Still, the recordings evoke character, passion, and presence, especially since Picciotto’s voice is raspy, shredded, unbridled, and even more strident than the more familiar mature LP sessions. Listening to his bitter shrieks on “All There Is” might make one’s ear curl back while encountering the raw histrionics. Instead of the often tuneless drudgery of by-the-book hardcore, these songs, even in their embryonic forms, feel like incantations that were honest to the moment when desperate young men wanted to free themselves from “prisons of the mind”, as Picciotto breathlessly intones on “Remainder”. They seemed determined to re-set the clocks from the past to the future, to find introspective prose in garageland. “We try to feel our way”, Picciotto exhales in a tense soliloquy, foretelling the band's experimentation.

And that navigation is deep and profound, even in nascent forms.

In the wake of Malcolm Young's passing, Jesse Fink, author of The Youngs: The Brothers Who Built AC/DC, offers up his top 10 AC/DC songs, each seasoned with a dash of backstory.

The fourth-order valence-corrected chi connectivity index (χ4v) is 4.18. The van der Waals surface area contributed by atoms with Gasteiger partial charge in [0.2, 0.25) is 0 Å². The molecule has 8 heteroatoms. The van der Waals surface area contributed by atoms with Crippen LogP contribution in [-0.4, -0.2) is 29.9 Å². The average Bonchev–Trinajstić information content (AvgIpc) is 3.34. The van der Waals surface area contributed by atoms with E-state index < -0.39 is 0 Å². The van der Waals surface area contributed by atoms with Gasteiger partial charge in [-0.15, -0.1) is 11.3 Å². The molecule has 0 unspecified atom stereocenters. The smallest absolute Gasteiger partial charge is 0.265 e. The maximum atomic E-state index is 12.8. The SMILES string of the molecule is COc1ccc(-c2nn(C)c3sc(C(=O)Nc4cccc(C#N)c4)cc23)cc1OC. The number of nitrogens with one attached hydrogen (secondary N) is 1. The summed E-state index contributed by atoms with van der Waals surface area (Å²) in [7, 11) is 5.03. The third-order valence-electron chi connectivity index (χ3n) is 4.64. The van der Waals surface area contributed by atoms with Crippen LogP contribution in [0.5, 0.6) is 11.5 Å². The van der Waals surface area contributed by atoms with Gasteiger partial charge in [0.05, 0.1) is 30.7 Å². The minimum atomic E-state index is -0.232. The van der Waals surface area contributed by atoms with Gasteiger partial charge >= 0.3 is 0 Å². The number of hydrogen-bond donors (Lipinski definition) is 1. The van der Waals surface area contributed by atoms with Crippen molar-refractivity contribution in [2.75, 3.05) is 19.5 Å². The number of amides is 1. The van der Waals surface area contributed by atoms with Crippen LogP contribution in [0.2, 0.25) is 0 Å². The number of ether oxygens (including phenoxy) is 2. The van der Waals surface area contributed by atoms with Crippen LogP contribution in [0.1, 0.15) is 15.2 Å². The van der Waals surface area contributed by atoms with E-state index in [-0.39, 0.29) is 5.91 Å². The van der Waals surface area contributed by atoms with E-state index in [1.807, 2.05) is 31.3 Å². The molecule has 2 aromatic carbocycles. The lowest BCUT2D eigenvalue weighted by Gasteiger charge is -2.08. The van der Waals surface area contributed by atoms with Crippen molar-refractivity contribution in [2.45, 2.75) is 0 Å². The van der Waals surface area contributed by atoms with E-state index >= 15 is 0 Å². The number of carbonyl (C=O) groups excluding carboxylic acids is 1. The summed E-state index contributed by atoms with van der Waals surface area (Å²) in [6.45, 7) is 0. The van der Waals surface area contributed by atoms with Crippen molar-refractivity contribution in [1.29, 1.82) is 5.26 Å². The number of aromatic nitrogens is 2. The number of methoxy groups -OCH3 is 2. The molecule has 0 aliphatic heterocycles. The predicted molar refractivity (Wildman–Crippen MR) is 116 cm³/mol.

In the wake of Malcolm Young's passing, Jesse Fink, author of The Youngs: The Brothers Who Built AC/DC, offers up his top 10 AC/DC songs, each seasoned with a dash of backstory.

Keep reading... Show less

Pauline Black may be called the Queen of Ska by some, but she insists she's not the only one, as Two-Tone legends the Selecter celebrate another stellar album in a career full of them.

Being commonly hailed as the "Queen" of a genre of music is no mean feat, but for Pauline Black, singer/songwriter of Two-Tone legends the Selecter and universally recognised "Queen of Ska", it is something she seems to take in her stride. "People can call you whatever they like," she tells PopMatters, "so I suppose it's better that they call you something really good!"

Keep reading... Show less

Morrison's prose is so engaging and welcoming that it's easy to miss the irreconcilable ambiguities that are set forth in her prose as ineluctable convictions.